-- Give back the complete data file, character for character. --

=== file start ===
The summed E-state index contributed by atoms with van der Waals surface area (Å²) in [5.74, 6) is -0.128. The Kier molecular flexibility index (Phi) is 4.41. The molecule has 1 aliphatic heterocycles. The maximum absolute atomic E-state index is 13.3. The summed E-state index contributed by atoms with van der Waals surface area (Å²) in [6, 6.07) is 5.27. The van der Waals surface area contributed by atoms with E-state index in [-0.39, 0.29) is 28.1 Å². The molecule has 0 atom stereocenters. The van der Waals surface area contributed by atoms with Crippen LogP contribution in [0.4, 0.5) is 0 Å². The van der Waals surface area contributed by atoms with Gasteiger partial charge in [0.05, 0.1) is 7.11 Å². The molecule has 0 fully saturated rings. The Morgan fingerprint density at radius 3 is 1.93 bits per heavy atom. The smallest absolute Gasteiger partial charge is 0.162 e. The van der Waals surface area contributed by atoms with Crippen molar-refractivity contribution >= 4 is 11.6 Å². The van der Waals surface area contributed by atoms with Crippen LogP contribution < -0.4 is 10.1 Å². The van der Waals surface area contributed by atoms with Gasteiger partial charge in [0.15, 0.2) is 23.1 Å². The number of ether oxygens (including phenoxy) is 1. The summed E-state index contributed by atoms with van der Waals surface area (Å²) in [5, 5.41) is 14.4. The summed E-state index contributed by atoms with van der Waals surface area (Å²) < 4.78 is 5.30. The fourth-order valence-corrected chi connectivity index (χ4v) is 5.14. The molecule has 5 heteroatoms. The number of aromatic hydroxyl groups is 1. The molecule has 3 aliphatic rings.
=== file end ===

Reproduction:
The summed E-state index contributed by atoms with van der Waals surface area (Å²) in [5.74, 6) is -0.128. The Kier molecular flexibility index (Phi) is 4.41. The molecule has 1 aliphatic heterocycles. The maximum absolute atomic E-state index is 13.3. The summed E-state index contributed by atoms with van der Waals surface area (Å²) in [6, 6.07) is 5.27. The van der Waals surface area contributed by atoms with E-state index in [-0.39, 0.29) is 28.1 Å². The molecule has 0 atom stereocenters. The van der Waals surface area contributed by atoms with Crippen LogP contribution in [0.4, 0.5) is 0 Å². The van der Waals surface area contributed by atoms with Gasteiger partial charge in [0.05, 0.1) is 7.11 Å². The molecule has 0 fully saturated rings. The Morgan fingerprint density at radius 3 is 1.93 bits per heavy atom. The smallest absolute Gasteiger partial charge is 0.162 e. The van der Waals surface area contributed by atoms with Crippen molar-refractivity contribution >= 4 is 11.6 Å². The van der Waals surface area contributed by atoms with Crippen LogP contribution < -0.4 is 10.1 Å². The van der Waals surface area contributed by atoms with Gasteiger partial charge in [0.15, 0.2) is 23.1 Å². The number of ether oxygens (including phenoxy) is 1. The summed E-state index contributed by atoms with van der Waals surface area (Å²) in [5, 5.41) is 14.4. The summed E-state index contributed by atoms with van der Waals surface area (Å²) < 4.78 is 5.30. The fourth-order valence-corrected chi connectivity index (χ4v) is 5.14. The molecule has 5 heteroatoms. The number of aromatic hydroxyl groups is 1. The molecule has 3 aliphatic rings.